As a writer, it’s fascinating learning about people, especially those in theater and entertainment. But, my most treasured interviews have been listening to the life stories of servicemen and women that have selflessly given up their lives to defend ours.
Today I had the opportunity to talk with Jerry Della Salla, a successful actor in theater and film, but more important – a veteran, a hero. Here is a follow-up interview and rare glimpse into a man who went from the stage Off-Broadway to the war stage of Iraq (You can read part one of his interview, here.)
You’re a theater actor and all of the sudden 9/11 hit and you wanted to serve your country. You went to the New York Fire Department and were turned down because of your age as you said previously. So, how did you proceed and determine to go into the military?
I went in as means of a process of elimination because they said I was too old. So, the other option was join the military. I probably could’ve joined the NYPD but it wasn’t on my mind. And that’s what got me into the army – I went in one year after 9/11 to basic training.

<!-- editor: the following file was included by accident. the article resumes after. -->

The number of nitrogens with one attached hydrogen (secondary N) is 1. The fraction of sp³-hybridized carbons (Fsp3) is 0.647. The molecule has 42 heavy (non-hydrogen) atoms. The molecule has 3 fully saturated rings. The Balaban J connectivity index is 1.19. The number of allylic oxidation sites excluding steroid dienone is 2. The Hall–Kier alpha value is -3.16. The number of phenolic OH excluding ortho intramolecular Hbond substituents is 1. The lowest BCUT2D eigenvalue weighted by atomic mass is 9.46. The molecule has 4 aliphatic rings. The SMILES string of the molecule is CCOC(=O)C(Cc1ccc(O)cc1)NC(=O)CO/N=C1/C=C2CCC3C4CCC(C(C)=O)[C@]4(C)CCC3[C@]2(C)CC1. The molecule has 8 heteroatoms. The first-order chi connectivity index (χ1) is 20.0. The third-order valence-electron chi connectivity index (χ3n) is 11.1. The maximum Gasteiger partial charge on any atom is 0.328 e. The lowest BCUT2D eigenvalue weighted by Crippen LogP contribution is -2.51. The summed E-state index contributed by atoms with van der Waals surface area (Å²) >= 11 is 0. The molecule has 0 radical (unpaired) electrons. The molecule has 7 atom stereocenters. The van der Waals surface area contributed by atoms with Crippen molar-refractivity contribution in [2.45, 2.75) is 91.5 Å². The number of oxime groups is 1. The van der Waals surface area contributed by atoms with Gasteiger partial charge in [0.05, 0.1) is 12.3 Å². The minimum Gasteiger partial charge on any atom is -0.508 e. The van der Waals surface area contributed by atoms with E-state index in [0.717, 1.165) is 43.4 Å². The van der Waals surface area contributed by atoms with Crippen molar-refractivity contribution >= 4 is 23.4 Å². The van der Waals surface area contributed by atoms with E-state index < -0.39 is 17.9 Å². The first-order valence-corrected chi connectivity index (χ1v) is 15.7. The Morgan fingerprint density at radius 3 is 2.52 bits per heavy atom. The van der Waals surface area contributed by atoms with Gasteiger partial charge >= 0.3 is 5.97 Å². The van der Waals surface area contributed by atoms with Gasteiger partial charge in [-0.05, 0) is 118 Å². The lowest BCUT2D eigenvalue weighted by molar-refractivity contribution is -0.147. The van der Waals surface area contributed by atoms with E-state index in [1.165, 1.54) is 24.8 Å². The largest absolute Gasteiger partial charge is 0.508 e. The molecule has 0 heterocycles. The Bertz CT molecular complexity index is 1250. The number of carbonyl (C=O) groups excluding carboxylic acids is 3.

How was that adjustment? You went from being in Off Broadway Theater to boot camp.
It was pretty extreme as far as a culture shock. I did my basic and my advanced individual training in South Carolina at Fort Jackson. In the sticks, in the south, for five months – and I never left during that time. When I was done, I came back to the 306th MP BN – Military Police Battalion. When I got out of training in April of ‘03 we were on an eight or nine month rotation to deploy, so our battle roster was being forged while I was away. Next thing I know, a year after my training in October 2004, I got my orders and got sent to Fort Dix with my military police outfit and started our 60 day training mobilization for deployment.
When you joined, did you have it in your mind you’d eventually deploy?
It was being known to me even though I was green to the military that units like mine, which had just come back from a deployment when I got attached to them, are always going to rotate out in a ten to twelve month period. So, you go in for a year, come out and someone takes your place. Then you go back out a year later. And that’s how it was from the beginning of the war in ‘03 to literally like late ’09 when we started to downsize troop populations.
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